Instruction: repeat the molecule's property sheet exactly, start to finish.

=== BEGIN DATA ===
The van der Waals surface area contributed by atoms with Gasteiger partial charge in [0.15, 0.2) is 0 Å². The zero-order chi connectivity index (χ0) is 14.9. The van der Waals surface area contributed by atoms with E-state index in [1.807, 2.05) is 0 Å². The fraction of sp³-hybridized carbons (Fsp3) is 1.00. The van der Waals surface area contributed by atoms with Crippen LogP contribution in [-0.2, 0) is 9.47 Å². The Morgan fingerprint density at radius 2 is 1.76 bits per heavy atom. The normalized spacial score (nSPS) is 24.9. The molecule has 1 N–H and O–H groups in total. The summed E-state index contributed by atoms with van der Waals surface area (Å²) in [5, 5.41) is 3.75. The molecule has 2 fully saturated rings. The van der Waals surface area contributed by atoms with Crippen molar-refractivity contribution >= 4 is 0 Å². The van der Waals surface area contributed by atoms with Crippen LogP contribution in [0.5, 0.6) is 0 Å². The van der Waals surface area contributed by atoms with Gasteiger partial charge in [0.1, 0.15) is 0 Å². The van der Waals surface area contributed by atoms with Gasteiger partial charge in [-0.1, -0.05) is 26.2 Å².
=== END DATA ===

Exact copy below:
The van der Waals surface area contributed by atoms with Gasteiger partial charge in [0.15, 0.2) is 0 Å². The zero-order chi connectivity index (χ0) is 14.9. The van der Waals surface area contributed by atoms with E-state index in [1.807, 2.05) is 0 Å². The fraction of sp³-hybridized carbons (Fsp3) is 1.00. The van der Waals surface area contributed by atoms with Crippen LogP contribution in [-0.2, 0) is 9.47 Å². The Morgan fingerprint density at radius 2 is 1.76 bits per heavy atom. The normalized spacial score (nSPS) is 24.9. The molecule has 1 N–H and O–H groups in total. The summed E-state index contributed by atoms with van der Waals surface area (Å²) in [5, 5.41) is 3.75. The molecule has 2 fully saturated rings. The van der Waals surface area contributed by atoms with Crippen molar-refractivity contribution >= 4 is 0 Å². The van der Waals surface area contributed by atoms with Crippen LogP contribution in [0.5, 0.6) is 0 Å². The van der Waals surface area contributed by atoms with Gasteiger partial charge in [0.1, 0.15) is 0 Å². The van der Waals surface area contributed by atoms with Gasteiger partial charge in [-0.1, -0.05) is 26.2 Å².